How to Store Paintings in a Storage Unit

excited couple hangs painting in new home

Many Texans have paintings in their households ranging from self-made hobby pieces to intricate originals. Whether priceless for its sentimentality or priceless in a more literal sense, paintings are incredibly fragile and great care should go into storing them to ensure they keep in good condition no matter the circumstances.

While the best place for these items is, of course, on display in your home, you may need to find them a temporary home while you attend to other duties, such as moving or renovations. There are many guidelines to follow and many common pitfalls to avoid when placing your treasured artwork in a facility.


If Your Piece is Framed:

  • Wrap your artwork tightly in packing cloth or bubble wrap and then seal it with packing tape. At the front and back of it, tape and seal the hardboard to protect it.

If Not Framed:

  • Cover the front of the canvas with a sheet of silicon and then wrap it in glassine paper. Use hardboard to pad the front and back and then wrap it again in bubble wrap. Use packing tape to secure all the materials together into a neat bundle.

Moving and Storing

Where you store your artwork can be equally as, if not more important than how you store it! Don’t expect your artwork to survive a Texas summer in many basic storage units, as they may lack sufficient climate control or leak protection. Certain insects, such as silverfish, termites, or others may be attracted to old canvas or wooden frames, leading to devastating damages if left unchecked.

Here’s what to look for in a storage unit, and how you should store your paintings inside:

  • Seek a climate-controlled unit, as temperature changes could warp the canvas, causing the paint to come off
  • Don’t store paintings on top or leaning against each other. If you need to, use heavy padding between them and seek plenty of additional space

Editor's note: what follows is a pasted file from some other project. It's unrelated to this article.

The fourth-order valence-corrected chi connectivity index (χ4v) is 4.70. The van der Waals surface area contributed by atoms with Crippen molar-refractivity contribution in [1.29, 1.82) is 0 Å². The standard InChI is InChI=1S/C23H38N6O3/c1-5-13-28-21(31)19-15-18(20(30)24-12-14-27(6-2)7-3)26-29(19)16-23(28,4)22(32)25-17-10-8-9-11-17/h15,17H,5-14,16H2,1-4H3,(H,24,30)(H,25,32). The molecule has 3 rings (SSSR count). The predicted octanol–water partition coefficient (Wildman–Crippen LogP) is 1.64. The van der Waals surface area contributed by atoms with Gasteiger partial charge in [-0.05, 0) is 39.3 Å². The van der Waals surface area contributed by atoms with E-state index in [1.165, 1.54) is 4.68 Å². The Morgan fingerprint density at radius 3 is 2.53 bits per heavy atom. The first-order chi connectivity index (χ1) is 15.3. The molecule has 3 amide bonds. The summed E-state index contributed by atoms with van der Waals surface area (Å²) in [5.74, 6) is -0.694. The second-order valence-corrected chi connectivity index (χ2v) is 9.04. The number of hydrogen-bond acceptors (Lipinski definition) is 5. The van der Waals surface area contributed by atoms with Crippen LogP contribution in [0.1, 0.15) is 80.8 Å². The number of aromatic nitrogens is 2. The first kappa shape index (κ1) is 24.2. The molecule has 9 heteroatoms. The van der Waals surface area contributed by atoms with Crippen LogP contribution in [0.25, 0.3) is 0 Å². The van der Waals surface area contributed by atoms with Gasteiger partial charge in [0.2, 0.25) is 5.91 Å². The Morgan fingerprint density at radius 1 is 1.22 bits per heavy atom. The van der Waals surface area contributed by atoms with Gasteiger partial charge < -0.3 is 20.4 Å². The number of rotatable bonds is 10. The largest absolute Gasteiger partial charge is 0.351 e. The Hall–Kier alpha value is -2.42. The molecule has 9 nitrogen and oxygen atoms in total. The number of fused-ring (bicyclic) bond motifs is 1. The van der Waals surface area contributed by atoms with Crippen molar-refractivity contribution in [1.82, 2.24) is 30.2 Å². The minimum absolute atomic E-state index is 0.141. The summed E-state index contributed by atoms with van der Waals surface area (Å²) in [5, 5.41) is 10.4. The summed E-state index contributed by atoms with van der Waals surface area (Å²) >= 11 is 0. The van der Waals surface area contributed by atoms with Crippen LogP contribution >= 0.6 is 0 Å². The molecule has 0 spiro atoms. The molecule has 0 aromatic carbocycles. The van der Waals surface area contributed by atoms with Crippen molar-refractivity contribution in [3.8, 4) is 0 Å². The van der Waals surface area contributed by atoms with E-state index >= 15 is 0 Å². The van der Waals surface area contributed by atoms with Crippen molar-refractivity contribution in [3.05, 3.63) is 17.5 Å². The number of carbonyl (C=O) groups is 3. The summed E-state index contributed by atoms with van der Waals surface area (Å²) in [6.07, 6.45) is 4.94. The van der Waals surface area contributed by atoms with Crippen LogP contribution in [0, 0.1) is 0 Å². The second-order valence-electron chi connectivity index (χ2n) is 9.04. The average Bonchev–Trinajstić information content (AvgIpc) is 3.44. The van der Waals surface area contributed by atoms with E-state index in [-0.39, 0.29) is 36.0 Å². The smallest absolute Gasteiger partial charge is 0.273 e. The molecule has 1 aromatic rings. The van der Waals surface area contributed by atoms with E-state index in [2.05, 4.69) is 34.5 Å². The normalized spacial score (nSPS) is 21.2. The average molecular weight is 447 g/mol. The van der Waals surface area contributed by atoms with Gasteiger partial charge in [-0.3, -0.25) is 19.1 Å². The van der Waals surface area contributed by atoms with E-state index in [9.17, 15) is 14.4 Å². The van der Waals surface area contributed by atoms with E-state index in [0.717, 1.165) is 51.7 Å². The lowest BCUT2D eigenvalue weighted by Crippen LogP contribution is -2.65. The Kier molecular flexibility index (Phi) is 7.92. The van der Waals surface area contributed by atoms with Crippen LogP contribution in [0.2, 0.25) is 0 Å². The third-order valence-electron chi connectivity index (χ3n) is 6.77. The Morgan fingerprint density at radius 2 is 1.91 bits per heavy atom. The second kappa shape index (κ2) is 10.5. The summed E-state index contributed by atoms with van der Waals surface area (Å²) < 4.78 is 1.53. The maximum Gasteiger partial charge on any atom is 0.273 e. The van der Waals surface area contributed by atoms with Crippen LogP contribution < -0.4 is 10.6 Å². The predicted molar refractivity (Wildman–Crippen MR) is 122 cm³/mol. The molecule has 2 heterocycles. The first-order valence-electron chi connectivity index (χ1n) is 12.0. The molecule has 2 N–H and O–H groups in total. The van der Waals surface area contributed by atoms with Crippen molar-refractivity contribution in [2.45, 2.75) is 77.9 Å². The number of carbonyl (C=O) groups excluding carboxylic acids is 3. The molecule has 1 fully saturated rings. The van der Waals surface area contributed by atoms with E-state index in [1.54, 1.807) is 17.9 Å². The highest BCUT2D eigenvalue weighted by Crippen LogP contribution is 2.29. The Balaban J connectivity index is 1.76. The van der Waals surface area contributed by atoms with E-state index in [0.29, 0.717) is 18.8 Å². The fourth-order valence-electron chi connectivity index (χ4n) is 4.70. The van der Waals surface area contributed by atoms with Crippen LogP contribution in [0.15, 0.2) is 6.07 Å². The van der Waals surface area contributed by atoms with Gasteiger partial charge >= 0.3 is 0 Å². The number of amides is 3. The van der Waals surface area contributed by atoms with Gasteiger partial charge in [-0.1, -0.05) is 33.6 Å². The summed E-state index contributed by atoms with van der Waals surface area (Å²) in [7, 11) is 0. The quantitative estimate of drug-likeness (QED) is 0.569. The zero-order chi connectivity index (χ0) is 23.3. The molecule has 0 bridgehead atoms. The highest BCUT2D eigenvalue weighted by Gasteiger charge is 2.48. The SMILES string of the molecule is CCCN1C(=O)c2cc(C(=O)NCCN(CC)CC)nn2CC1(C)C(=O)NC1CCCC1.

• Lay them on a flat surface for longtime storage
  • Do not lay them on concrete floors or walls, as they may absorb the dampness and moisture that accumulates there
  • Take them out of storage to air them out if you are storing them for a prolonged amount of time

Luckily, Amy’s Attic is proud to provide climate-controlled, 24/7 surveillance-monitored facilities all across Central Texas. Not only is Amy’s Attic renowned for its customer service, it’s also among the safest places to store sensitive heirlooms such as paintings.

My Paintings Are Damaged – What Now?

Even with every precaution taken, some storage methods may lead to damage anyway, especially to extremely delicate pieces or antiques. Thankfully, there exist many methods to repair damaged paintings or frames, available both from home and from professionals.

Rips or Tears:

  • While a tear in a painting’s canvas can seem like the end of the world, this is actually among the easiest issues to repair at home, with amazingly cheap materials. All you need is acid-free glue (think Elmer’s non-toxic), scissors, hardboard, a hefty weight, and (optionally) your painting supplies of choice.